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BUILDING YOUR SOLAR BACKUP-POWER SOLUTION: A BEGINNER'S GUIDE

BUILDING YOUR SOLAR BACKUP-POWER SOLUTION: A BEGINNER'S GUIDE

For one who is new to the world of solar energy, it may seem a daunting task to set up an off-grid back-up power solution for your home. To make things easy, using a simple example, we have summarised how to go about proceeding with your off-grid power setup.

Part 1: Analysing your loads to estimate usage and determining the size of your inverter.

Example: Anita Simbotwe is facing the challenges of load-shedding. She has decided to invest in a back-up off-grid power solution to ease her suffering. Anita requires back-up power enough to run the below loads for approximately 5 hours.

Required: a) Know and list your loads.

      b) Check the Wattage rating of your loads.

      c) Load Quantity x Wattage rating will give you the estimated usage by each of your loads every hour.

      d) The solar system itself (inverter, power resistance in cables etc.) will require/lose some power to run. Add an approximately 20% Allowance to account for this loss.


Estimated

Load

Estimated

Estimated

Loads

Qty

Wattage Rating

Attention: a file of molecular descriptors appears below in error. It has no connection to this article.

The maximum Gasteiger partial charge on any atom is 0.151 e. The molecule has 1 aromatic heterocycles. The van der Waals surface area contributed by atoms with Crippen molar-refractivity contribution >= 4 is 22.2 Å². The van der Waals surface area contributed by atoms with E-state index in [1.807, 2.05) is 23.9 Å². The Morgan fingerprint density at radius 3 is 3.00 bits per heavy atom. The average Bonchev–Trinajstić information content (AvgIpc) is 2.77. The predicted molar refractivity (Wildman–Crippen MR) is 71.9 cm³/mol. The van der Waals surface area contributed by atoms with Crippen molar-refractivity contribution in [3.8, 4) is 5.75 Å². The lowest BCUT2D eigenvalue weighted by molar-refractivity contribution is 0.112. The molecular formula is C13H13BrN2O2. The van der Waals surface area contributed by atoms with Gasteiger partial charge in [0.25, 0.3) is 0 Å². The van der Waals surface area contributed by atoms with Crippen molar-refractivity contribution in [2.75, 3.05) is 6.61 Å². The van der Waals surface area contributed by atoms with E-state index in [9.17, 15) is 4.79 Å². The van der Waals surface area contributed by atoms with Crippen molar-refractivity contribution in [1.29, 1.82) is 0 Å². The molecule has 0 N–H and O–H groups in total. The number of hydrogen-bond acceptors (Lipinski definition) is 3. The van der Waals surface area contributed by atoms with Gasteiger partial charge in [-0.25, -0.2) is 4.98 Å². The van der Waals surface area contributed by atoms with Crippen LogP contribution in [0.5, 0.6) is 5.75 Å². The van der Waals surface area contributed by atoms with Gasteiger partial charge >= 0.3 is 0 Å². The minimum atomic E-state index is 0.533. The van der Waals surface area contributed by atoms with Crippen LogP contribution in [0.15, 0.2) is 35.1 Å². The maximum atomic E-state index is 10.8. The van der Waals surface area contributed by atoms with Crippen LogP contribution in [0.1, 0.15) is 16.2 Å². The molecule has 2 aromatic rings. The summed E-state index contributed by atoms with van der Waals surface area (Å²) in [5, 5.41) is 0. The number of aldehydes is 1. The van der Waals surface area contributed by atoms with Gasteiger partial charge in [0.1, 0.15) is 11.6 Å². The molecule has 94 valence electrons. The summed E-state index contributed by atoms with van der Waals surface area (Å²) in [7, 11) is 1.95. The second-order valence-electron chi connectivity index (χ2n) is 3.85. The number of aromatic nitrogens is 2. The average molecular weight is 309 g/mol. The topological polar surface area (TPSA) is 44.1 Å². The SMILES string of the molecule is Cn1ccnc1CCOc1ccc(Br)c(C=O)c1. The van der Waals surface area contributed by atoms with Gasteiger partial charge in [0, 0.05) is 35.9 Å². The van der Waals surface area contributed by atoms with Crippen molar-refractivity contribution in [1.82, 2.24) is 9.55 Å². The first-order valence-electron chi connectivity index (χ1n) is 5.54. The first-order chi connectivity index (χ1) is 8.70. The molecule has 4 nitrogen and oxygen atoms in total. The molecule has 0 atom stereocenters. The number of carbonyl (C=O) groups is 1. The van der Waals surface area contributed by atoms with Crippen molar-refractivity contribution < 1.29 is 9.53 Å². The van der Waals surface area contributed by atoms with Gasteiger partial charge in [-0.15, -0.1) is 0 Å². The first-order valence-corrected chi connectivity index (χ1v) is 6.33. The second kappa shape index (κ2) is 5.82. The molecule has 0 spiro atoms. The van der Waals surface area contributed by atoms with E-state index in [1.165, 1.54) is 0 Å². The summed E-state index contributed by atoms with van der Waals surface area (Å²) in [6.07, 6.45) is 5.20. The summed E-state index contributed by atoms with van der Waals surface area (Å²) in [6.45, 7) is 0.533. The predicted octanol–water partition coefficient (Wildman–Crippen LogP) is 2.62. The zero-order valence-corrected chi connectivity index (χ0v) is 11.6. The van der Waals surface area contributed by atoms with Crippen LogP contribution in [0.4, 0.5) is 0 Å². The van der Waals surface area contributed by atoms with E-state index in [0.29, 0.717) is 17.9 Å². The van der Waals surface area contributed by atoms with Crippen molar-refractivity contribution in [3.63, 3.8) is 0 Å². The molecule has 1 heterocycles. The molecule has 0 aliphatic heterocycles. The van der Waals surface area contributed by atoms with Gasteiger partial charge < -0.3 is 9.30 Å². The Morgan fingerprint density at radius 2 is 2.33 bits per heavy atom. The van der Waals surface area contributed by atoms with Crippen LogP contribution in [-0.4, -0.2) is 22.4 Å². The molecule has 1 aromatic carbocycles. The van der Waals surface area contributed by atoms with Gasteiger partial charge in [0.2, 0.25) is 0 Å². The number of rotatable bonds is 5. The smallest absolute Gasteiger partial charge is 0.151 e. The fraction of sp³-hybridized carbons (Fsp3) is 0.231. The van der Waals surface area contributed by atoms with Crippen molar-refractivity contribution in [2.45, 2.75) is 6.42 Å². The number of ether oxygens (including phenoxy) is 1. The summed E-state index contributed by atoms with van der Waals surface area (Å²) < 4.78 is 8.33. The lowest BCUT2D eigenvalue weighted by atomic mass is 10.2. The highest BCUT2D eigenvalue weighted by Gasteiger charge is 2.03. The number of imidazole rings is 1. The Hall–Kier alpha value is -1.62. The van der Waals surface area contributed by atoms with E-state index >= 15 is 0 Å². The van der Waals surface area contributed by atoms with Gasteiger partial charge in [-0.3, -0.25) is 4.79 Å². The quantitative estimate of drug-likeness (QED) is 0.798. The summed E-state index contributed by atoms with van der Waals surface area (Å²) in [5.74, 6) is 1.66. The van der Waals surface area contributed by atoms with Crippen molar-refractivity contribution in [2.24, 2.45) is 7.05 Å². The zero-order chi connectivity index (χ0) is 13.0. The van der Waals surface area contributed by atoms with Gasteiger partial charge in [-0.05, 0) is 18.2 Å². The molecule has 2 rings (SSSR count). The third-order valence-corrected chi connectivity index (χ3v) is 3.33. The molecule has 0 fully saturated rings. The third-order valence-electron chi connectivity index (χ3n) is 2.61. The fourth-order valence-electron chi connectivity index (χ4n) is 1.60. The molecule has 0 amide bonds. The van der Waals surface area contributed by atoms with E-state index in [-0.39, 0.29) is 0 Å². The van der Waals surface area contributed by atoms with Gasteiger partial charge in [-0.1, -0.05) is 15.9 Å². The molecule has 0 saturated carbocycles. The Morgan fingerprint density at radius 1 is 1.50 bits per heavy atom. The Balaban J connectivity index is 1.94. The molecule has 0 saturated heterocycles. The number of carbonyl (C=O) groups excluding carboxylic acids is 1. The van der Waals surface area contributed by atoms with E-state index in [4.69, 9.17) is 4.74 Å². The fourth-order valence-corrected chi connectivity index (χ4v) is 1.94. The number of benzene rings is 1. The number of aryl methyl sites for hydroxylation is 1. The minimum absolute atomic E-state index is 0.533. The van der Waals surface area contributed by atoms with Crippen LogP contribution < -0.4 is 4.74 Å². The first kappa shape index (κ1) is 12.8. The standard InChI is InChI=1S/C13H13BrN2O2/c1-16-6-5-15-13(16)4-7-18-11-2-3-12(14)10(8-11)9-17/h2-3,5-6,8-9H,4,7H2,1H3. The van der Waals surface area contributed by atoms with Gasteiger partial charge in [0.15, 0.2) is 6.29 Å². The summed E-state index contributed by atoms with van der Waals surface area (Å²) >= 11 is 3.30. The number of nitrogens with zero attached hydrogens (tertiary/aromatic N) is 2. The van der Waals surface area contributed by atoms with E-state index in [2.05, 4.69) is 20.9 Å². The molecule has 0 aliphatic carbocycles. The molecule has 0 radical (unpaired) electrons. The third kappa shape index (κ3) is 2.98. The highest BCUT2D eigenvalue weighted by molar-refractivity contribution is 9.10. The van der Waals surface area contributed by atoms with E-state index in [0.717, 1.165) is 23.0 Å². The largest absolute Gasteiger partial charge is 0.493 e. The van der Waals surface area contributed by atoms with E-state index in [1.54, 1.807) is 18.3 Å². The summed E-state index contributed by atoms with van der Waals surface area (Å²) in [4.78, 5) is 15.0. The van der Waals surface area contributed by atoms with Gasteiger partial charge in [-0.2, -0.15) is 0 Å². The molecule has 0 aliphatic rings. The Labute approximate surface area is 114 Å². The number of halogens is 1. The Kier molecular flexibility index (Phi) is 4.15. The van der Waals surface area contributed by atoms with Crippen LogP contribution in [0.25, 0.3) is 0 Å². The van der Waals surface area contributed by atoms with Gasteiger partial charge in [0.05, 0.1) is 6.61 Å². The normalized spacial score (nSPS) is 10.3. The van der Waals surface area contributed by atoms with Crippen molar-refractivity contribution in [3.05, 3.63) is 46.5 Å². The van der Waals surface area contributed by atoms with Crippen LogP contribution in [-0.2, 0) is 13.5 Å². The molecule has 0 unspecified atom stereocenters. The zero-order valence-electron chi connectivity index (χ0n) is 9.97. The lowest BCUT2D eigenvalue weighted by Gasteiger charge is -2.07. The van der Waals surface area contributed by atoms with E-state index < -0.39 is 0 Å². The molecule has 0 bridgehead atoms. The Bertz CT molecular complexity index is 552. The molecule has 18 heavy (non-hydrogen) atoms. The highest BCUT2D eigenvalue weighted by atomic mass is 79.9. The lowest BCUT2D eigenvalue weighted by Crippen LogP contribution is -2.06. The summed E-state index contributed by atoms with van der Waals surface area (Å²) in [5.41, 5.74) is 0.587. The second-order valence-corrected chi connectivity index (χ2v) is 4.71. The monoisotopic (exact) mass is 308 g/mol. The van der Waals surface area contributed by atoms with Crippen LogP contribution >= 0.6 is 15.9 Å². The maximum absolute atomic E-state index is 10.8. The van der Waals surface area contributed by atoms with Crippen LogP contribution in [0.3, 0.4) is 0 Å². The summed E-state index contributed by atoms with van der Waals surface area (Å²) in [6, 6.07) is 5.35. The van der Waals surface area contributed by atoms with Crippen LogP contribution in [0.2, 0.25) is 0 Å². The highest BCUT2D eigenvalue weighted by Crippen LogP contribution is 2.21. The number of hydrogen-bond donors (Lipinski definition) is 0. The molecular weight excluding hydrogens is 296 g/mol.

Load per hour

Energy-Saver 4FT LED Tube Lights

3

18W

54Wh

Energy-Saver 8W LED Bulbs

9

8W

72Wh

Electric Stand Fan

2

50W

100Wh

43" Energy-Efficient LED T.V

1

65W

65Wh

T.V Decoder

1

20W

20Wh

Energy-Efficient Upright Fridge (~250 Net Lts)

1

50W

50Wh

Energy-Efficient Chest Freezer (~200 Net Lts)

1

95W

95Wh

Sum of Loads 



456Wh

Add 20% Efficiency Loss Allowance



570Wh


With the above calculation, Anita has identified that she requires an inverter with enough capacity to support 570W. 

Anita therefore decides to buy a suitable inverter enough to cover her required 570W. She opts for the Fortuner Hybrid 12V 600VA Inverter

Anita has also opted for the Fortuner Hybrid 12V 600VA Inverter as it supports both electricity-grid charging and solar-panel charging.

Note: Some inverters support only electricity-grid charging (referred to on Radian Online as Standard Inverters). Some inverters support both electricity-grid charging and solar-panel charging (referred to on Radian Online as Hybrid Inverters), while some inverters do not have a built-in battery charger at all (Referred to on Radian Online as Modified Sine Wave Inverter). Those require a separate electricity-grid battery charger or a solar panel charging system via a solar charge-controller. 

Part 2: Calculating the Battery Bank size